American Civil Rights leader Reverend Martin Luther King Jr. (1929 - 1968) addresses a protest meeting in Atlanta, Georgia, 1957.
Robert W. Kelley—The LIFE Picture Collection/Getty Images
By Nicholas Pearce
February 5, 2018

The #RamBuiltToServe Super Bowl LII ad was the best commercial and the worst commercial at the same time. Ram Truck’s controversial commercial featured excerpts from the Rev. Dr. Martin Luther King Jr.’s “The Drum Major Instinct” sermon, which he preached 50 years ago to the day. On the one hand, as an African-American minister serving a church in which King himself preached in the 1960s, I was thrilled to hear this quintessentially Christian message of greatness through service and love reverberate at such a defining moment in our nation’s history, on a stage that would reach tens of millions. On the other hand, using King’s gospel message to spread the #RamBuiltToServe message for the ultimate purpose of financial profit is troublesome to say the least.

While Ram’s use of King’s preaching could be considered a well-meaning commemoration of his legacy and timeless message, it sparked a deservedly swift backlash from viewers about the use of his words to sell trucks. Ram Trucks, a division of Fiat-Chrysler, claims the ad was saluting service, a value embraced and embodied by King, but many consumers aren’t buying it. Even if we assume positive intent on the part of the advertiser, the net negative impact is undeniable. Had this been a public service announcement designed to inspire love and inclusive community in the shadow of the #TakeAKnee and #MeToo movements, there’d be no question as to its appropriateness.

But as an ad to sell trucks? I don’t think so.

At best, it represents a significant lapse in judgment given the racial climate in America, and raises some valuable points to ponder for leaders and organizations going forward.

First, given the sensitive nature of the diversity and inclusion conversation at this moment in American history, good intentions aren’t enough to excuse negative impact. This is one reason why leveraging diversity in leadership matters. It is almost unfathomable that a diverse and inclusive creative team would have conceived of this ad and that a diverse decision-making team would have given the green light to run this ad. This is especially true given the timing. Super Bowl LII capped a controversial NFL season in which players were reprimanded by President Trump and many team owners for standing up for the rights of black people in America.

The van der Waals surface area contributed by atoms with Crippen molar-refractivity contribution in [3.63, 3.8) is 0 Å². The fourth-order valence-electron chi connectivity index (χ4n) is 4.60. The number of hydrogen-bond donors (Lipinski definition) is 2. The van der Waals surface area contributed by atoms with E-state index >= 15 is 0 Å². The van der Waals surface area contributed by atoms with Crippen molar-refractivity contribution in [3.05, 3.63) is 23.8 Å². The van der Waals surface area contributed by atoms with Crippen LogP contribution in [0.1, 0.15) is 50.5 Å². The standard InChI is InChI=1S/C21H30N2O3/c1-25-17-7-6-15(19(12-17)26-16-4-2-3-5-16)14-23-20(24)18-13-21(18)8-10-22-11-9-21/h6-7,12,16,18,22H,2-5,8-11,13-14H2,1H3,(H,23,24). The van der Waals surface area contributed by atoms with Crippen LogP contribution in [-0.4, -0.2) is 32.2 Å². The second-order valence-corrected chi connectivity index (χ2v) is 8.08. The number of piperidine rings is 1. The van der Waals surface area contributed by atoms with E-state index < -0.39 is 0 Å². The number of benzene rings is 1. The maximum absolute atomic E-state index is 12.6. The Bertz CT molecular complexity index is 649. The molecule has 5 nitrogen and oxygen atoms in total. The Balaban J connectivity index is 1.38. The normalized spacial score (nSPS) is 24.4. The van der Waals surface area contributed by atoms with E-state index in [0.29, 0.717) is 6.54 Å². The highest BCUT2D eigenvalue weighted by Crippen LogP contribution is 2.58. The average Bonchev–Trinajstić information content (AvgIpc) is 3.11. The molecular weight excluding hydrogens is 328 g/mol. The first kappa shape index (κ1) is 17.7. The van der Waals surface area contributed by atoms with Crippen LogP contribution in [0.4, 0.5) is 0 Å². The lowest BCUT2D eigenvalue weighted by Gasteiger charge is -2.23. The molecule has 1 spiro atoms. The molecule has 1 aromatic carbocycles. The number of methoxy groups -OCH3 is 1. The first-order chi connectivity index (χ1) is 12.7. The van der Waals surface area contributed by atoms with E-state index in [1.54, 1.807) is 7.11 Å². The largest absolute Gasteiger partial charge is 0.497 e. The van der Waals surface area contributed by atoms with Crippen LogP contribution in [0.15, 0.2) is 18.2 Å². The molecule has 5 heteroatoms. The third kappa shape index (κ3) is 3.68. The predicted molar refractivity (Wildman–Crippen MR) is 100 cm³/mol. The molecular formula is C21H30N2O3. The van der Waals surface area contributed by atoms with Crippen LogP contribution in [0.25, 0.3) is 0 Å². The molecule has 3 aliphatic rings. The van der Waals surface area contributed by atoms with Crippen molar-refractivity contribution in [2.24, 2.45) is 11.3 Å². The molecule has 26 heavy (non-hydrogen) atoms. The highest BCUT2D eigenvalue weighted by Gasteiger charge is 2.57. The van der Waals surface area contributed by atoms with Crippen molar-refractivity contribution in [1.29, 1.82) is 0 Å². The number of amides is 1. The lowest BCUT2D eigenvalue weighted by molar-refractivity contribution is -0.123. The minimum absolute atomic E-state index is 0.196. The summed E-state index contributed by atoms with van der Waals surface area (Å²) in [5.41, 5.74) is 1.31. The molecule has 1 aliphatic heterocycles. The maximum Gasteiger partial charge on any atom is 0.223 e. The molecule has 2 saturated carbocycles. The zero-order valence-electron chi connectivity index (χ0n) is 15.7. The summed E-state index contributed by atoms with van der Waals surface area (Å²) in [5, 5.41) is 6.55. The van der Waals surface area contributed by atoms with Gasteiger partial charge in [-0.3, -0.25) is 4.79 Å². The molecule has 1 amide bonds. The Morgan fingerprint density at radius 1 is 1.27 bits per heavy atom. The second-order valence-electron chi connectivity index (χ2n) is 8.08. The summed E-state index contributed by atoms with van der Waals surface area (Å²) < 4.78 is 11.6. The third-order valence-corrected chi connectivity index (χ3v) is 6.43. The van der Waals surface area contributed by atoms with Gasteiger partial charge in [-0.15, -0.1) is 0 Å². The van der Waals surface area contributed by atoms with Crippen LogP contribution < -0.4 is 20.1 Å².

Without greater diversity and inclusion at the top of organizations—with leadership that reflects an increasingly diverse marketplace—corporations run the risk of being tone deaf to the implications of their campaigns on Main Street. It seems obvious that diverse viewpoints would have flagged the incongruency of a corporation using King’s sermon at this moment in time, on a stage such as the Super Bowl, and for profit. Even though the use of King’s sermon in the Ram commercial was approved by the King estate, which manages King’s intellectual property, it should be noted that some members of the King family, including King’s daughter Bernice, and the King Center, the standard-bearing institution of King’s legacy, distanced themselves from the decision to use King’s speech.

Another critical point is that the #RamBuiltToServe ad also crosses the line on cultural appropriation—specifically Black church culture. This particular sermon was the last one he delivered in his home pulpit at the Ebenezer Baptist Church in Atlanta before his assassination. Using his words in a commercial context goes completely against the spirit of the original message and represents a selective abuse of a prized artifact of Black culture to achieve profit within the dominant culture.

 

The only way for companies (and their creative agencies) to avoid crossing the line—even when their intentions are good—is to have culturally competent and inclusive leadership.

The last word on the subject may very well belong to King, who in that same sermon discussed the perils of unfettered capitalism and the complicity of advertisers in persuading people to serve themselves through wonton consumerism. He said, “Now the presence of this instinct explains why we are so often taken by advertisers.”

Perhaps those responsible for the #RamBuiltToServe commercial should have read King’s entire sermon. It’s not too late—for them or for us.

Dr. Nicholas Pearce is a clinical professor of management and organizations at Northwestern University’s Kellogg School of Management, CEO of The Vocati Group, and Assistant Pastor of Chicago’s Apostolic Church of God. Follow him on Twitter @napphd.

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